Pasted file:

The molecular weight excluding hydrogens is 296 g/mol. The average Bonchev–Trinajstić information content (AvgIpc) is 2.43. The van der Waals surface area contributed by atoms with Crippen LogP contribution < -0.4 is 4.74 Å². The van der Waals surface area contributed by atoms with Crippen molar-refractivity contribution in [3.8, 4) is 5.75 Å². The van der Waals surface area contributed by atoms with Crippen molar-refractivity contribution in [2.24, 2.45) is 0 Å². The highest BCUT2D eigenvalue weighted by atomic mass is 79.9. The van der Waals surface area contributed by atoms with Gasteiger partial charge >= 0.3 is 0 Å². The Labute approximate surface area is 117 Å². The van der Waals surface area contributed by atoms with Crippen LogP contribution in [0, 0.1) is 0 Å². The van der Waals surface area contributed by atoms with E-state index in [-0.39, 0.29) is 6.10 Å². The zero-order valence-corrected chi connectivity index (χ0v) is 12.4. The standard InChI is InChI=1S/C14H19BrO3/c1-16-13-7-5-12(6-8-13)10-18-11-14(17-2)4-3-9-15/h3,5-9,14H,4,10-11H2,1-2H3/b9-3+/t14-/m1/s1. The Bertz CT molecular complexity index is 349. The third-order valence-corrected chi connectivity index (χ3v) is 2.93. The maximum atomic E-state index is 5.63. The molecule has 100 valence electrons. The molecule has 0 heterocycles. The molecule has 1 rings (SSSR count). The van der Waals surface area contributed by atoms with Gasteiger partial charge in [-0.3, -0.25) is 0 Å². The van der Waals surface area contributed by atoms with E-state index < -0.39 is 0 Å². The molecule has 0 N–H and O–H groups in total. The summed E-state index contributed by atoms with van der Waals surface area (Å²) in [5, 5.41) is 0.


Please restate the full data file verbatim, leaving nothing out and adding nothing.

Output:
The molecular weight excluding hydrogens is 296 g/mol. The average Bonchev–Trinajstić information content (AvgIpc) is 2.43. The van der Waals surface area contributed by atoms with Crippen LogP contribution < -0.4 is 4.74 Å². The van der Waals surface area contributed by atoms with Crippen molar-refractivity contribution in [3.8, 4) is 5.75 Å². The van der Waals surface area contributed by atoms with Crippen molar-refractivity contribution in [2.24, 2.45) is 0 Å². The highest BCUT2D eigenvalue weighted by atomic mass is 79.9. The van der Waals surface area contributed by atoms with Gasteiger partial charge >= 0.3 is 0 Å². The Labute approximate surface area is 117 Å². The van der Waals surface area contributed by atoms with Crippen LogP contribution in [0, 0.1) is 0 Å². The van der Waals surface area contributed by atoms with E-state index in [-0.39, 0.29) is 6.10 Å². The zero-order valence-corrected chi connectivity index (χ0v) is 12.4. The standard InChI is InChI=1S/C14H19BrO3/c1-16-13-7-5-12(6-8-13)10-18-11-14(17-2)4-3-9-15/h3,5-9,14H,4,10-11H2,1-2H3/b9-3+/t14-/m1/s1. The Bertz CT molecular complexity index is 349. The third-order valence-corrected chi connectivity index (χ3v) is 2.93. The maximum atomic E-state index is 5.63. The molecule has 100 valence electrons. The molecule has 0 heterocycles. The molecule has 1 rings (SSSR count). The van der Waals surface area contributed by atoms with Gasteiger partial charge in [-0.3, -0.25) is 0 Å². The van der Waals surface area contributed by atoms with E-state index < -0.39 is 0 Å². The molecule has 0 N–H and O–H groups in total. The summed E-state index contributed by atoms with van der Waals surface area (Å²) in [5, 5.41) is 0.